Making Retrospective Changes Stick


Retrospectives become a waste of time if the changes and improvements agreed upon in the meeting are never accomplished. Esther Derby believes in the power of retrospectives. And she knows firsthand that it's easy to talk about a change, but not always easy to actually do something differently. Esther shares experiences that illustrate this point and offers advice on how to make changes stick.

Recently, a reader wrote to me with a concern about retrospectives. "We make decisions," he wrote, "but we don't have the discipline to carry them out. The team is starting to feel like retrospectives are a waste of time."

If the team fails to resolve issues and make improvements after their retrospectives, they are wasting their time. But the problem may not be with the retrospective; the problem might be with how the team views the changes they've identified in the retrospective. I'll share my story of two personal changes to illustrate what I mean.

A Tale of Two Changes
Last fall, I decided to make two changes in my life. First, I decided to save some money by giving up my personal trainer and going to the gym on my own. I thought this would be easy because I know how to design a good workout. I'm familiar with all the equipment in the gym, and after working with a trainer for years, I know enough exercises and variations to avoid falling into a rut.

I also decided to lose ten pounds. I expected losing weight would be quite difficult. In my thin days, I'd listened as friends complained about losing weight. I'd watched other friends go on and off diets and witnessed the gustatory gyrations of a colleague following Atkins as she traveled twenty weeks a year. I knew it would be hard, but I had to try.

It's now been a bit over six months since I resolved to make those changes, and I can report that I followed through on one decision and the other fell by the wayside. I failed on the "easy" change. After making it to the gym once in three months, I re-hired my trainer. However, I exceeded my goal on the "difficult" change by losing 25 pounds.

What enabled me to succeed at the difficult goal? What allowed me to fail at the easy one?

Lesson #1: I didn't have a well-formed goal for the first change. I saved money by not paying a trainer whether I went to the gym or not. I guess you could say that's success. But there was a second, implicit part to the goal, which was stay in shape. I might have done better if I'd stated my goal differently—perhaps "achieve exercise independence." Teams need to look at the implicit goals and values behind their retrospective actions to make sure that both explicit and implicit goals are aligned.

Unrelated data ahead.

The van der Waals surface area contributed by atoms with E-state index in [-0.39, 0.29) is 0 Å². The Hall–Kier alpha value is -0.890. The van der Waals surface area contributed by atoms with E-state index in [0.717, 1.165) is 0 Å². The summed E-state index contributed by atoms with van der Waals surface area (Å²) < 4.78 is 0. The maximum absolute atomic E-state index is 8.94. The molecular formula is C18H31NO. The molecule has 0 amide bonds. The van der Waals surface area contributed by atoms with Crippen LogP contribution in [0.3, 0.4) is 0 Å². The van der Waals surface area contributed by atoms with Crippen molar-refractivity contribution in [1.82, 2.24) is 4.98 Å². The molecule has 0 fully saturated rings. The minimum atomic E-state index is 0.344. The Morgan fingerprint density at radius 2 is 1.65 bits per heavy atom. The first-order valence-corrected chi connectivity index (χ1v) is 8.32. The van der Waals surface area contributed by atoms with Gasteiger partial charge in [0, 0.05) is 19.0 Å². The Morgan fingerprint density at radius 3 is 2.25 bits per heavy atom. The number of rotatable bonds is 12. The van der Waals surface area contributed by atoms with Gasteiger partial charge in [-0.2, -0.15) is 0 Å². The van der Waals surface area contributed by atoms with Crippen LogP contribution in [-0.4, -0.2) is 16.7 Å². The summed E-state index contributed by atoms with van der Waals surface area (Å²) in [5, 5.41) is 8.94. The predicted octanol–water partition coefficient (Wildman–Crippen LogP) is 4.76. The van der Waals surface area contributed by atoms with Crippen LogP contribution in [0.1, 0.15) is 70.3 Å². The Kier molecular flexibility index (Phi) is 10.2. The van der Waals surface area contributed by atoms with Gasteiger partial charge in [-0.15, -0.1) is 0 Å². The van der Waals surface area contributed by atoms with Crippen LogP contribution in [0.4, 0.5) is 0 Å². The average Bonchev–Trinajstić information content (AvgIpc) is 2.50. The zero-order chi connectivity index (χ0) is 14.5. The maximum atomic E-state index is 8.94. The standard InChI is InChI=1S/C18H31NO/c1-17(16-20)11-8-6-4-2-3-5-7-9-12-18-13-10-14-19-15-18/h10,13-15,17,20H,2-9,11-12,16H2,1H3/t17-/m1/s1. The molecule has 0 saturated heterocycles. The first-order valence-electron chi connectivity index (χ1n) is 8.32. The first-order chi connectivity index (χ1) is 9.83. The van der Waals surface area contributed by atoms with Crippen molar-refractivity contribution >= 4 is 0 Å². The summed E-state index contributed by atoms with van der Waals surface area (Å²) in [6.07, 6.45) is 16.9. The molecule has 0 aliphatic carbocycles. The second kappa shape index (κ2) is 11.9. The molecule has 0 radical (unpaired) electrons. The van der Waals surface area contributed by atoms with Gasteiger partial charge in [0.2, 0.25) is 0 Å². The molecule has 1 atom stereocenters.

Even with a better goal statement, I suspect the outcome wouldn't have changed unless I addressed Lesson #2.

Lesson #2: I thought the first goal would be easy. Because I thought it was a no-brainer, I didn't use my brain to plan the change in a way that would propel me to success. When teams think they face an easy change, they may not recognize how hard it is to change even a simple habit. And by treating the change as simple and easy, they make it easy to fail.

Brainful Change
I succeeded in my goal to lose ten pounds by giving myself structures and supports that would help me reach my goal, and I developed a strategy for when I knew it would be hardest to hold to my resolve.

I used a point system to track how much I was eating and exercising. Tracking made me much more aware of my eating actions and helped me make choices. I also bought a scale so I could measure my weight and see my progress.

When the team members are deciding what to do in their retrospective, set aside a few minutes to consider how they'll evaluate success and track progress.

One team chose a goal of increasing their automated unit testing by writing at least one test for each story they worked on. They added a column on their task board to track the unit tests for each story. A team that wanted to improve code quality by pairing created a tracking sheet and made a check mark each time they caught a defect that would have been missed without another pair of eyes.

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